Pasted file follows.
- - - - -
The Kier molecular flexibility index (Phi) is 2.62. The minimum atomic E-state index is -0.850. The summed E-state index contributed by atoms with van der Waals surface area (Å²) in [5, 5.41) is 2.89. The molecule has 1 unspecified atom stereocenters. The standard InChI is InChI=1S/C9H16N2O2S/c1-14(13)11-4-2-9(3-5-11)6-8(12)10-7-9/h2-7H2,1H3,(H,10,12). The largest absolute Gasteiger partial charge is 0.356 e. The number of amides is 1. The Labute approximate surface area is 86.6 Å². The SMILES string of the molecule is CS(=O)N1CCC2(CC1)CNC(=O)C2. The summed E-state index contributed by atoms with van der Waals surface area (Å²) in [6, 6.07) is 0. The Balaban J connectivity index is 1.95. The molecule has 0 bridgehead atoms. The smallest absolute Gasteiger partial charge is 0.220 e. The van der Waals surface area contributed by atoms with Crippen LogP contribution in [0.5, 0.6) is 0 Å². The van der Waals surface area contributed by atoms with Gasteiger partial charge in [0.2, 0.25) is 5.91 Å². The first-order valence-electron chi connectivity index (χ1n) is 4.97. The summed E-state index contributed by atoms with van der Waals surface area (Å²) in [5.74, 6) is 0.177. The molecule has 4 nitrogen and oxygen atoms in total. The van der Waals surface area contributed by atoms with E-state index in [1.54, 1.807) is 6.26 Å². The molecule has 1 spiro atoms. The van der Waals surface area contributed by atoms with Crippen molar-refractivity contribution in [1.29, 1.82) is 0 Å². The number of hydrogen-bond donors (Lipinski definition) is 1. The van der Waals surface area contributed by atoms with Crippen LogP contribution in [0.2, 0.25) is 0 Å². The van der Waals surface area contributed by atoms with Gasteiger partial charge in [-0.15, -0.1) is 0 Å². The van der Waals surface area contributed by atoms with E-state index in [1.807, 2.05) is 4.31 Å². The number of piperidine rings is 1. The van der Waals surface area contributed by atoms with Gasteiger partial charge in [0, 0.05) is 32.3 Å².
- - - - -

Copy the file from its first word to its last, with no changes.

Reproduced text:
The Kier molecular flexibility index (Phi) is 2.62. The minimum atomic E-state index is -0.850. The summed E-state index contributed by atoms with van der Waals surface area (Å²) in [5, 5.41) is 2.89. The molecule has 1 unspecified atom stereocenters. The standard InChI is InChI=1S/C9H16N2O2S/c1-14(13)11-4-2-9(3-5-11)6-8(12)10-7-9/h2-7H2,1H3,(H,10,12). The largest absolute Gasteiger partial charge is 0.356 e. The number of amides is 1. The Labute approximate surface area is 86.6 Å². The SMILES string of the molecule is CS(=O)N1CCC2(CC1)CNC(=O)C2. The summed E-state index contributed by atoms with van der Waals surface area (Å²) in [6, 6.07) is 0. The Balaban J connectivity index is 1.95. The molecule has 0 bridgehead atoms. The smallest absolute Gasteiger partial charge is 0.220 e. The van der Waals surface area contributed by atoms with Crippen LogP contribution in [0.5, 0.6) is 0 Å². The van der Waals surface area contributed by atoms with Gasteiger partial charge in [0.2, 0.25) is 5.91 Å². The first-order valence-electron chi connectivity index (χ1n) is 4.97. The summed E-state index contributed by atoms with van der Waals surface area (Å²) in [5.74, 6) is 0.177. The molecule has 4 nitrogen and oxygen atoms in total. The van der Waals surface area contributed by atoms with E-state index in [1.54, 1.807) is 6.26 Å². The molecule has 1 spiro atoms. The van der Waals surface area contributed by atoms with Crippen molar-refractivity contribution in [1.29, 1.82) is 0 Å². The number of hydrogen-bond donors (Lipinski definition) is 1. The van der Waals surface area contributed by atoms with Crippen LogP contribution in [0.2, 0.25) is 0 Å². The van der Waals surface area contributed by atoms with Gasteiger partial charge in [-0.15, -0.1) is 0 Å². The van der Waals surface area contributed by atoms with E-state index in [1.807, 2.05) is 4.31 Å². The number of piperidine rings is 1. The van der Waals surface area contributed by atoms with Gasteiger partial charge in [0, 0.05) is 32.3 Å².